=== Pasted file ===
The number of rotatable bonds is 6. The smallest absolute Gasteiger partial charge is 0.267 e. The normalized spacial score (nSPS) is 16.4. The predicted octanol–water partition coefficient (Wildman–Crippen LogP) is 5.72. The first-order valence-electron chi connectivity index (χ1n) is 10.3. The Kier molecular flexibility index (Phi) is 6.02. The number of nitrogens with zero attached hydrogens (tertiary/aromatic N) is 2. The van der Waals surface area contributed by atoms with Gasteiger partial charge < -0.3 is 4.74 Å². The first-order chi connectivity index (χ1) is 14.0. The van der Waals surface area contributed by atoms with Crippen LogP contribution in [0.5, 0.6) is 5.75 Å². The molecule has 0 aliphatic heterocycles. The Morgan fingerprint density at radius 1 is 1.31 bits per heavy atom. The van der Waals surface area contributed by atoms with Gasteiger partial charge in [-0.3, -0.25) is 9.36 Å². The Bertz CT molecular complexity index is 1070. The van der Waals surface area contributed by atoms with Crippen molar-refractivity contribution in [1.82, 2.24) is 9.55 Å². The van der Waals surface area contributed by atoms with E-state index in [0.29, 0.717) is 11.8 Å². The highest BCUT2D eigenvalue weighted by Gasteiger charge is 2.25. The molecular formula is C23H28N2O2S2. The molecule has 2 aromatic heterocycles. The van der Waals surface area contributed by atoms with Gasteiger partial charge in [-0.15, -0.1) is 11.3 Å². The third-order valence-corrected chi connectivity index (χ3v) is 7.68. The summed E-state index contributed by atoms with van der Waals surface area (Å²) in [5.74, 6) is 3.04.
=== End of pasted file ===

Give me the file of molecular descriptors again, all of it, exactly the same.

The number of rotatable bonds is 6. The smallest absolute Gasteiger partial charge is 0.267 e. The normalized spacial score (nSPS) is 16.4. The predicted octanol–water partition coefficient (Wildman–Crippen LogP) is 5.72. The first-order valence-electron chi connectivity index (χ1n) is 10.3. The Kier molecular flexibility index (Phi) is 6.02. The number of nitrogens with zero attached hydrogens (tertiary/aromatic N) is 2. The van der Waals surface area contributed by atoms with Gasteiger partial charge < -0.3 is 4.74 Å². The first-order chi connectivity index (χ1) is 14.0. The van der Waals surface area contributed by atoms with Crippen LogP contribution in [0.5, 0.6) is 5.75 Å². The molecule has 0 aliphatic heterocycles. The Morgan fingerprint density at radius 1 is 1.31 bits per heavy atom. The van der Waals surface area contributed by atoms with Gasteiger partial charge in [-0.3, -0.25) is 9.36 Å². The Bertz CT molecular complexity index is 1070. The van der Waals surface area contributed by atoms with Crippen molar-refractivity contribution in [1.82, 2.24) is 9.55 Å². The van der Waals surface area contributed by atoms with E-state index in [0.29, 0.717) is 11.8 Å². The highest BCUT2D eigenvalue weighted by Gasteiger charge is 2.25. The molecular formula is C23H28N2O2S2. The molecule has 2 aromatic heterocycles. The van der Waals surface area contributed by atoms with Gasteiger partial charge in [-0.15, -0.1) is 11.3 Å². The third-order valence-corrected chi connectivity index (χ3v) is 7.68. The summed E-state index contributed by atoms with van der Waals surface area (Å²) in [5.74, 6) is 3.04.